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Catherina Cunnane
Catherina Cunnane
Catherina Cunnane hails from a sixth-generation drystock and specialised pedigree suckler enterprise in Co. Mayo. She currently holds the positions of editor and general manager at That's Farming, having joined the firm during its start-up phase in 2015.
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Suckler targets: Calving 80% of cows in 6 weeks and heifers at 24-months

Reproductive targets for suckler farmers

According to Professor David Kenny, Teagasc Grange, there are several key reproductive targets that suckler farmers should aim to achieve.

During a Teagasc Mayo webinar on suckler breeding, he highlighted seven key targets, including achieving a 365-day calving interval, that farmers should focus on.

Kenny, Head of Animal & Bioscience Department at Teagasc, Animal and Grassland Research and Innovation Centre, Grange, Co Meath, told farmers:

“Essentially, the suckler cow has only one job in life: producing a good quality calf every year and rear that calf.”

“Every day she goes beyond a 12-month calving interval, she is costing you money. You should note this from a financial and economic sustainability perspective.”

Culling, compact calving and replacement rates 

A second target is to cull <5% of cows annually as barren and have more than 95% of cows calving to weaning a calf.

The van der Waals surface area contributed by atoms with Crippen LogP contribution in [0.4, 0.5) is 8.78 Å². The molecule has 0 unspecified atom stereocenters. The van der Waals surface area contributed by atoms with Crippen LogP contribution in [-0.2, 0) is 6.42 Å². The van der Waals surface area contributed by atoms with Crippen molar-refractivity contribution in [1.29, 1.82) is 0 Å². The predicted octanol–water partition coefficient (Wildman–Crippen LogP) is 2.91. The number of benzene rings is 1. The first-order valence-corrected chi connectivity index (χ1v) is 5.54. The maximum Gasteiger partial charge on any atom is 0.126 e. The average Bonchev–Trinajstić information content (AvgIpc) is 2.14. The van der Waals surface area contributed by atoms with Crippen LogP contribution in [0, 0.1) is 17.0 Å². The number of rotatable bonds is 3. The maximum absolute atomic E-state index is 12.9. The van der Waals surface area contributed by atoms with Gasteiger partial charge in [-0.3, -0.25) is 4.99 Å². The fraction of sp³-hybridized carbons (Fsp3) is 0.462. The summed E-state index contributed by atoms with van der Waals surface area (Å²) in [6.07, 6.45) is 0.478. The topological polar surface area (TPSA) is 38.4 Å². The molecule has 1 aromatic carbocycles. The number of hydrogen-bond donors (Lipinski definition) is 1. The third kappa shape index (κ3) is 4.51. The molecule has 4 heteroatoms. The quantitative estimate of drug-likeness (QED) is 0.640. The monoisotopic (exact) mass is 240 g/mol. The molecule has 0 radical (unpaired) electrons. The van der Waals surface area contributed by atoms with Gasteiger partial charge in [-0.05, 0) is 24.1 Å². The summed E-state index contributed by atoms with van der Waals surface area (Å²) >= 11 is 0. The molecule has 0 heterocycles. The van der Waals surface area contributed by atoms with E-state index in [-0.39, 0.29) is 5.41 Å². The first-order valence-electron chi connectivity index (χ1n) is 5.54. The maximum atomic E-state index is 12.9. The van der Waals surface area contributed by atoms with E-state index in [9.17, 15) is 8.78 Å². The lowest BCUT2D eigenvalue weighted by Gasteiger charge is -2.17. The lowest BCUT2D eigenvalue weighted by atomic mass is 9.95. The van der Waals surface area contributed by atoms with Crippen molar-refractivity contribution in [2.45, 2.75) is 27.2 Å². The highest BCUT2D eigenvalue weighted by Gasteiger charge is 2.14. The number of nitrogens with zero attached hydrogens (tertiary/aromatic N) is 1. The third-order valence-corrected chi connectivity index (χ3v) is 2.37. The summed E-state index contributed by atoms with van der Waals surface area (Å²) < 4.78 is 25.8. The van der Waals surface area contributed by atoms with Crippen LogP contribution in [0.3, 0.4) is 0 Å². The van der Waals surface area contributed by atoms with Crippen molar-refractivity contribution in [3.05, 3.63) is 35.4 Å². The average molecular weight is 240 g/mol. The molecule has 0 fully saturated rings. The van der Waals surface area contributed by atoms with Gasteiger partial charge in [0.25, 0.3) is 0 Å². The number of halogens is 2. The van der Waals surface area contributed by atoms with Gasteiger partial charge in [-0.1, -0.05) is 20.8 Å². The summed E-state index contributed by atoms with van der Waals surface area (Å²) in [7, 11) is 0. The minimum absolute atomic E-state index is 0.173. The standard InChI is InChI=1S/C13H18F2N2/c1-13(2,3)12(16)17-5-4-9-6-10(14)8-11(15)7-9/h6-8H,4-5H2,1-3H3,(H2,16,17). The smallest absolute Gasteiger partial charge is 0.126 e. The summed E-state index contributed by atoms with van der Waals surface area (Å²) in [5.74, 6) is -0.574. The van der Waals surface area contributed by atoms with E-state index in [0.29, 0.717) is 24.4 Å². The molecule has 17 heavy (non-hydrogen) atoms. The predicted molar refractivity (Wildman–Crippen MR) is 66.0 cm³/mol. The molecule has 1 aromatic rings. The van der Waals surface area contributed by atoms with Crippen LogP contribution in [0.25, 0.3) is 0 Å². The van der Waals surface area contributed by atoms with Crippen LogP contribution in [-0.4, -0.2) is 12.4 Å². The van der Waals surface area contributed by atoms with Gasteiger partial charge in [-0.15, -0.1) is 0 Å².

He advises that farmers should strive for a compact calving period, with a target of calving 80% of cows in 42 days. Kenny acknowledged that while this is an “ambitious” target, “a lot of the better operators” are achieving this.

He listed labour benefits and having a uniform group of weanlings for sale as some advantages.

He advises that replacement rates should be in the region of 16-18% annually, with cows having five/six lactations.

24-month-old calving 

Kenny stated that calving heifers at 24-months is another target, particularly where farmers are rearing their own replacement females.

“Again, every day, week, or month, that she goes beyond that, she is costing money and is unproductive,” he told farmers.

“They should ideally calf early in the calving season, as opposed to the end. They will take longer to come back into heat again.”

“Give them that little bit extra latitude or time. Calf them as early as possible and towards the start of the calving season.”

Firstly, he advised farmers to have heifers “well-grown” at 12-13-months of age and stated that early nutritional intervention is “most effective”.

He highlighted the importance of restricting breeding to the first six weeks of the season and the use of easy-calving sires.


Furthermore, Kenny concluded by revealing that he believes “there is a role for the strategic use of AI in every suckler herd”.

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